How to test and compare Apple’s iPhone 4 antenna design

Posted by – July 24, 2010
Category: Opinions

I don’t have the iPhone 4, nor any of its main Android competitors (I am considering a Samsung Galaxy S to test Super AMOLED and Hummingbird, but I still think it is far too expensive at 450€ unlocked), nor would I have the time to actually do this type of thorough testing, but here is how I would suggest that it would be best for an independent and trusted media to test the iPhone 4’s antenna. I think it could be much more useful to get the real user testing data than to wait through more back and forth between each of the companies advertising and spin doctors, news conferences, blogger fanboys and other media stunts.

1. Make 100 calls of at least 2 minutes in length with each device, holding it in the left hand. Preferably make the test using people not familiar with the issue at all (ask anyone in the street who have not read the news or seen any pictures of how Apple recommends holding the phone), just ask them to make the phone calls holding the phone with their left hand. Make sure the people are speaking to each other constantly for at least those 2 minutes per call as silent calls may emit less data and generate less dropped calls.

2. Try to test this at different locations, be them central where signal reception is known to be strong as well as places where the signals are known to be weak.

3. When possible, test the different networks. For example, test other Android devices that use the same network as the iPhone 4 as well as testing the Android devices that work on other networks.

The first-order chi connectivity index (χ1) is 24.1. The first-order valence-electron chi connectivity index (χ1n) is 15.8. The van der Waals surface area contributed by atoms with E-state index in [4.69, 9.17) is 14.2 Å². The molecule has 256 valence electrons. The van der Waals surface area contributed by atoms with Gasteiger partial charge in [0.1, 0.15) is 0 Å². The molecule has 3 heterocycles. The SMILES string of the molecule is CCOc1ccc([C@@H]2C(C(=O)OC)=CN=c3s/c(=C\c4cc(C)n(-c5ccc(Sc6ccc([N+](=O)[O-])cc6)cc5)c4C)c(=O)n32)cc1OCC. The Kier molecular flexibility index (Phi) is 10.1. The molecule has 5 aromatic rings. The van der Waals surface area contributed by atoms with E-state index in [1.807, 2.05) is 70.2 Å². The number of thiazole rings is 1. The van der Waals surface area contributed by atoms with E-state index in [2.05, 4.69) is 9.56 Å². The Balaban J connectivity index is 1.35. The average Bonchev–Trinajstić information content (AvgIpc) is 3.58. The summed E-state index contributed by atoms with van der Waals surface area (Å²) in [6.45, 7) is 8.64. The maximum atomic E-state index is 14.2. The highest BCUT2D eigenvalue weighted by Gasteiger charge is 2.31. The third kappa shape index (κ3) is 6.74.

4. If possible, try to measure the bitrate and codec, thus quality of the phone calls. Perhaps one company uses lower voice call bitrate, stronger compression, maybe non standard compression technologies which may result in less dropped calls due to bad signal. For example, one phone brand on one network may have fewer dropped calls but also a lower voice call quality.

5. Report how many dropped calls there were out of 100 calls on each of the devices.

6. Launch downloads over 3G of certain different (un-cached) test 10 megabyte files hosted on specific servers. Ask the user to please hold the phone with their left hand and again with their right hand. Measure exact transfer bandwidth differences. Try to download on all the different phones at the same time and at the same location. If possible also compare upload speeds the same way if it is possible to upload something to a same server online using some browser or app based upload functionality.

I don’t think this should only be an issue about the number of bars displayed in closed, open source or hacked mobile phone OSes. This is about calls being dropped or not. And about 3G data transfer bandwidth.

If the iPhone 4 is proven to have significantly more dropped calls when the phones are held with the left hand, then I do think it would be fair for consumers to claim it to be defective and to demand a global recall. And they should be entitled a new one with a fixed antenna or for a full refund. Not within any 30-day usual return schedules, this would have to be valid for anyone having purchased a defective phone within the whole 2 years of the signed contracts. And I don’t think consumers have to be satisfied by just getting a $1 piece of plastic case to cover it.